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More? You must be greedier than I'd have cared to suppose ... or lazier, coz lobbing the topic in the corresponding inter-country thread would've been exciting ...
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Old September 15th, 2013, 08:46 PM   #5429
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Quote:
Originally Posted by trainrover View Post
More? You must be greedier than I'd have cared to suppose ... or lazier, coz lobbing the topic in the corresponding inter-country thread would've been exciting ...
Don't see why an international railway which includes connecting China and having China pay for part of the construction should not be discussed in the China thread. If you think otherwise, I wonder why you posted an article on increased US inspections on US railways in the Canada Railways thread with a faint reference to Lac Megantic despite the fact the inspections are not part of the disaster's investigation or how trains travel on Canadian soil.

Had you been not so lazy but to actually read the contents of the China Daily article, you would quickly realize it has more to do with the Chinese side, especially the impact on Chongqing and Zhengzhou, than an international one, thus here it is in this thread.

Feel free to cross-post in the Eurasia thread.
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Old September 15th, 2013, 09:08 PM   #5430
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Quote:
Originally Posted by trainrover View Post
One of the daftest ideas around ... so many would-be saboteurs along much of this wished route ... and what's with the repetitious gauge changes ... must be a crummy news outlet writing that one

Better off sticking with the trans-Siberian line ... hell, even the parallel Mongolian segment's worthier
Man someone needs to go out and see the world more often.

Quote:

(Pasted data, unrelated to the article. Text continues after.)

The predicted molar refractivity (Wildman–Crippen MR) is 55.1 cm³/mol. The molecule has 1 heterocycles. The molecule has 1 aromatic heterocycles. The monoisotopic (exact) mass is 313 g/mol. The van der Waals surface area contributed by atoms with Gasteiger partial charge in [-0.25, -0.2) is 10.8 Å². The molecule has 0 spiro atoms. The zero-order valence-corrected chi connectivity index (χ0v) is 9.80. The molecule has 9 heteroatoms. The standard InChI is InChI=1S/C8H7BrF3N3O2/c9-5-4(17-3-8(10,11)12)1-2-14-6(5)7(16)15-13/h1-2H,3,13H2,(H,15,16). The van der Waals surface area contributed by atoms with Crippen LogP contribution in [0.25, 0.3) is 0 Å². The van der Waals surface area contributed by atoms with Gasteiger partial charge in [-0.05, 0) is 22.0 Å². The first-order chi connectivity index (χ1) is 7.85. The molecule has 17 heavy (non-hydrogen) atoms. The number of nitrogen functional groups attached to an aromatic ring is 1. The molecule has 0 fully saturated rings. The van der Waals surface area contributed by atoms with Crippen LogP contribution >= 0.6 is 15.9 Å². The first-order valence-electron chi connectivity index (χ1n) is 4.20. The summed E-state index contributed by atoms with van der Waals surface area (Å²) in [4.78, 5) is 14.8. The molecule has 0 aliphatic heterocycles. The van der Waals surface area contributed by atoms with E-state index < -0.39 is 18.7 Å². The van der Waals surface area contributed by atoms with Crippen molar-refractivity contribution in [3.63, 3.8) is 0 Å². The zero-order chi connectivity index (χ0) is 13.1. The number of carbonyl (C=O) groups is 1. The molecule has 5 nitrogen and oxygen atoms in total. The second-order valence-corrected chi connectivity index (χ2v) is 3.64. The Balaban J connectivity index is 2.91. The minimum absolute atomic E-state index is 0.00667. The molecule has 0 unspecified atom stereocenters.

Originally Posted by hkskyline View Post
It would be silly to run a single line from end to end on this new Europe-Asia route anyway. It won't work from a logistical efficiency perspective. I envision shorter lines that will still connect through Central Asia, which would make changing gauges twice or more not necessary. I suspect the Kazakhs see that opportunity to build themselves as a transfer traffic hub.
Exactly, if the project was just for Sino-EU Freight only then it would be like the keystone XL pipeline; Only the ends of the line support it and everyone else on the ROW is against it. However it is not the case for the "new silk road", everyone can use it. That is why the countries on the route support it, a lot of countries want to trade with other countries on the line, particularity with China (just like the old silk road).

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What's up with the altitude, trainrover? Take it easy. It is only a logistical train service. It is more like trial operation on existing lines.
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Old September 15th, 2013, 09:47 PM   #5431
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Quote:
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No sweat ... your dismissiveness of both my informative indexing of and fun ridiculing the exposé of shortsighted, greedy powerbrokers' being caught red-handed is quite acceptable although, I would hardly refer to a matter whereat the FBI is willingly complying with Le Sûreté du Québec's investigative requests faint ...
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Old September 15th, 2013, 09:49 PM   #5432
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Quote:
Originally Posted by trainrover View Post
No sweat ... your dismissiveness of both my informative indexing of and fun ridiculing the exposé of shortsighted, greedy powerbrokers' being caught red-handed is quite acceptable
You should stop looking at yourself in the mirror.
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Old September 15th, 2013, 09:57 PM   #5433
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It's 1-way, no reflection necessary ... besides, you really needn't muddle me in with that awfully vain, unclassy Montrealer habit of obsessing himself with his appearance in the nearest available reflection